There are belived to be fewer then 100 mature specimins survivng in the american chestnuts native range, so if you found a new one its kind of a big deal and you should probably contact one of the groups working on restoration
if it is the pure species and blight-resistant, that's pretty excellent. seems worth collecting seed to me. propagation by cutting or layering works, too.
yukkuri kame wrote:Ran across a fruiting chestnut, (presumably wild american chestnut with some degree of blight resistance) while climbing in the mountains of West Virginia. Wondering how rare this is? Seed not mature yet, but might possibly be a able to get some seed in the fall with some effort if it were really worth it.
any idea how old it is? the various chestnut species are pretty promiscuous, so if there's any other species within a few miles, chances are good the tree you saw is a hybrid, or its fruit would be hybrid.
they're also really hard to identify, at least for me. I tried my best to key out the trees I've got as anything but C. dentata, but that's all I could get. took it to somebody who knows chestnuts a lot better and he identified it right away as being a mix of C. dentata and at least one other species, though he couldn't say which. as I recall, the leaf buds were the obvious tell.
Jonathan 'yukkuri' Kame
Ran across a fruiting chestnut, (presumably wild american chestnut with some degree of blight resistance) while climbing in the mountains of West Virginia. Wondering how rare this is? Seed not mature yet, but might possibly be a able to get some seed in the fall with some effort if it were really worth it.
My sweet chestnuts are growing in acidic soil, near my blueberries and raspberries..they are doing fine they are just quite small..they were seedlings when I planted them and are about 3 or 4 years old now and are still quite small..i'll keep them growing..we have had drougts for several years but they are near a soaker hose so they shouldn't be suffering from the drought, although I only use the soaker hoses when absolutely needed.
just make sure you have acidic, low pH soil. I made the mistake of planting chestnuts on higher pH soil and their leaves turned yellow and died, they became chlorotic
That seems odd Brenda. I've got Chinese Chestnut seedlings planted a couple months ago that are over a foot tall. I'd be suspicious of the soil they're in maybe? They prefer fairly acid conditions.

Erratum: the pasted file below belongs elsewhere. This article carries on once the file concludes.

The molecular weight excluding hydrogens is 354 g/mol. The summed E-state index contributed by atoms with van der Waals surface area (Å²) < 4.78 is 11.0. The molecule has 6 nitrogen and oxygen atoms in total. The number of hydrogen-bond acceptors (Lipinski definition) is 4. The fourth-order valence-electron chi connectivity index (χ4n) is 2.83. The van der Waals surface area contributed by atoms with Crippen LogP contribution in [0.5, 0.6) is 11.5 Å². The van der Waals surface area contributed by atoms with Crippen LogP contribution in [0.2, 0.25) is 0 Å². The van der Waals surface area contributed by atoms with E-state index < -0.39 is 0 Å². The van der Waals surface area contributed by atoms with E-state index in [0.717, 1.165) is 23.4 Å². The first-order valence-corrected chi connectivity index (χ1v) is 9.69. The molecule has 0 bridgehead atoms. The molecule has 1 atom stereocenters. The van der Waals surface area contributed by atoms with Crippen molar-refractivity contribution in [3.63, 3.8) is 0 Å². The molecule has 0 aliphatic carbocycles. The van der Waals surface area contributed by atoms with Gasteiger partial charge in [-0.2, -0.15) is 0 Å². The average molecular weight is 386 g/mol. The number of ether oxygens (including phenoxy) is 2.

I planted 2 sweet chestnuts several years ago and they are barely a foot tall now, they must take forever to grow ..also at the same time planted hickory (also slow) and lots of varieites of Juglans (black, carpathian, butternut and heartnut) also slow but not AS slow as the Chestnuts and hickory..the only ones really fast were the hazelnuts and the almond (hazels are bearing but almond had some die back this past year)
That's a pretty average price for persimmons. Being grafted, they'll be pricey no matter what, unless you graft your own, which has it's own set of difficulties. Other sources will have more varieties. Oriental persimmons break down into two types, astringent and non astringent. The non astringents become edible as soon as they turn orange, while still crispy, while astringents must be mushy soft. Some or many varieties might be marginal over winter for you...I'm used to thinking of them as a Southern thing....
This is good stuff. I really appreciate the info.
I actually saw some of the Dunstan var. Chestnuts in a Wal-mart nursery this spring and it really piqued my interest about them. The strange thing I have been running across is the huge amount of quality mast producing trees coming on the market for QDMA (Quality Deer Management). The food plot industry is really helping out my access to good cover crops and now it seems human edible nuts crops as well. Check out the link to the Wildlife group below. I am certainly going to order a few trees from them for next year. I don't know that they are breeding for human tasty nuts, but I have more than enough room to spare to get some good pig food growing for the future. The FW Schumacher price for seeds of american and chinese chestnuts is very appealing. I am guessing with their large seed size that seed starting would be a fairly straight forward affar?
Also, I know I have posted back and forth with Alder in the past about persimmons. Would Alder, or someone else be willing to take a look at the wildlife group catalog (linked below) and tell me if the asian persimmons listed their look like a decent price/variety. I am wanting to get a few for next year and could use some tips.